Along the way, Wil and Amberle struggle to find themselves, and at 12 years old, man, did I understand that struggle. It made for one magnificent page turner and still does to this day. The other plotline revolves around the War of Forbidding itself as Allanon, the Elves, and their allies fight back against the Dagda Mor and his demon army. This is massive and well written on Brooks part with casualties, various stratagems engaged by the defenders, and it hops around so much within the Four Lands. There are a lot of great takeaways from the book and I learned many a great lesson from it that I still employ to this day, but nothing I can really share with you without giving anything away.
I started reading other fantasy novels from Tolkien and Moorcock, eventually branching out to other genres like science-fiction with Orson Scott Card and the former Expanded Universe of the Star Wars novels. I began watching movies like Lord of the Rings. I went on to play D&D where my first character drew inspiration from characters like Wil, Allanon, and Eretria. When I first took up the mantle of Dungeon Master for my friends, I ran them through a scenario where the King of the Silver River himself asked for their help. From there, I delved into board games and other tabletop RPGs. I started writing. It’s safe to say that without Terry Brooks and the Shannara saga, I may not have cared a lick about Star Wars or Doctor Who (and that’s pretty significant to those who know me).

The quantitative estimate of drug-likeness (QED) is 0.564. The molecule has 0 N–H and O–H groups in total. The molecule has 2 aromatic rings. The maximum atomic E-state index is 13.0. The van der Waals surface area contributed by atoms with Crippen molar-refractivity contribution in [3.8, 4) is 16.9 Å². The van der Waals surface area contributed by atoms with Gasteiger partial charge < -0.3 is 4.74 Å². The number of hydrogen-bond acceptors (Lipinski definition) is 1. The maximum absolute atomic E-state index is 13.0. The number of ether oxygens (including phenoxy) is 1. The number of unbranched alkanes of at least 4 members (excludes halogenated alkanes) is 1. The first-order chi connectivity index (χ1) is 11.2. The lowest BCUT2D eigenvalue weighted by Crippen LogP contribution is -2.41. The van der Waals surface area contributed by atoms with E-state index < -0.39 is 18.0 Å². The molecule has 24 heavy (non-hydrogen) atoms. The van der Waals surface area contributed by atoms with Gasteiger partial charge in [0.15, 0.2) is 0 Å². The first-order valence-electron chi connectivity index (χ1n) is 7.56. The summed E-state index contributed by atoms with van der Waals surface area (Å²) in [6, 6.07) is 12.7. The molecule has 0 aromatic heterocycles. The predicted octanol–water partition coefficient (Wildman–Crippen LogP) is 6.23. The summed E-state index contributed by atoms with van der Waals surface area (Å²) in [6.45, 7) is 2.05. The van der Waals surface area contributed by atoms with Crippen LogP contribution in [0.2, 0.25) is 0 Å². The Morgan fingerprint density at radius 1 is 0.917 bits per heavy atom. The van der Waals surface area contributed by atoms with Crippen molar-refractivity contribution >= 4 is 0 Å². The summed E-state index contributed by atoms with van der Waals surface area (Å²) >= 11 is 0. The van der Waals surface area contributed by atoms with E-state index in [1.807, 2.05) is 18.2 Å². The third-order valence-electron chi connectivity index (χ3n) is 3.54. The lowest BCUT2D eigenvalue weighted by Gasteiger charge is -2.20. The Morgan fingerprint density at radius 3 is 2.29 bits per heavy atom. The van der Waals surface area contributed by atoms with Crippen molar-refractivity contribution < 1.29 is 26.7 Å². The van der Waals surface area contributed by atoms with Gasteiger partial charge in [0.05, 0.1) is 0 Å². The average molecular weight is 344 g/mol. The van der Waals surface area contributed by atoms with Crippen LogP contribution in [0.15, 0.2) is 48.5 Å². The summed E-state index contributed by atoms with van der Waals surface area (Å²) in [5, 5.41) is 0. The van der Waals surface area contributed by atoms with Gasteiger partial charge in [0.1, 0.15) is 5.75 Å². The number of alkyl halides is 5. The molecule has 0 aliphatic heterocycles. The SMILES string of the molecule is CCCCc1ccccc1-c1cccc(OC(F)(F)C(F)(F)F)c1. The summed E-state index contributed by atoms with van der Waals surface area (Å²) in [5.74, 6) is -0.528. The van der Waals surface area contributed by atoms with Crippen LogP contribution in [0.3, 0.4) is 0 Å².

The lessons I learned from Terry Brooks’ novels and everything that came after helped me cope with my grief when my dad finally passed away – when my world lost it’s one true hero. I wasn’t in the right mind back then and I contemplated dark things as I battled depression, but the hope those characters carried with them was also inside of me because of what I read and experienced. It still is to this day. That, among many other factors, saved me from hard times and gave me the resolve to fight as Allanon and the entirety of the Four Lands did – to fight back against the demons of my own Dagda Mor.
In just three weeks, MTV is set to air “The Shannara Chronicles”, a series directly adapted from that novel that spoke to me so much as a kid and helped me grow into the man that I am today. I was recently blessed with the chance to screen the first few episodes. Knowing that Terry Brooks directly played a part in the making of the series played a huge role in my acceptance of this adaptation. After seeing so many other childhood memories battered by Hollywood, this is a welcome change. The first few episodes took me back. It was Wil, Amberle, their allies and me again. Thanks to MTV, Terry Brooks, Manu Bennett, Austin Butler, Poppy Drayton, Ivana Baquero, and everyone involved, I remember who I am and where I came from.
You don’t know me, but I encourage you to see this. If for no other reason than to experience the type of spiritual awakening that I did.
After all, the Ellcrys is calling.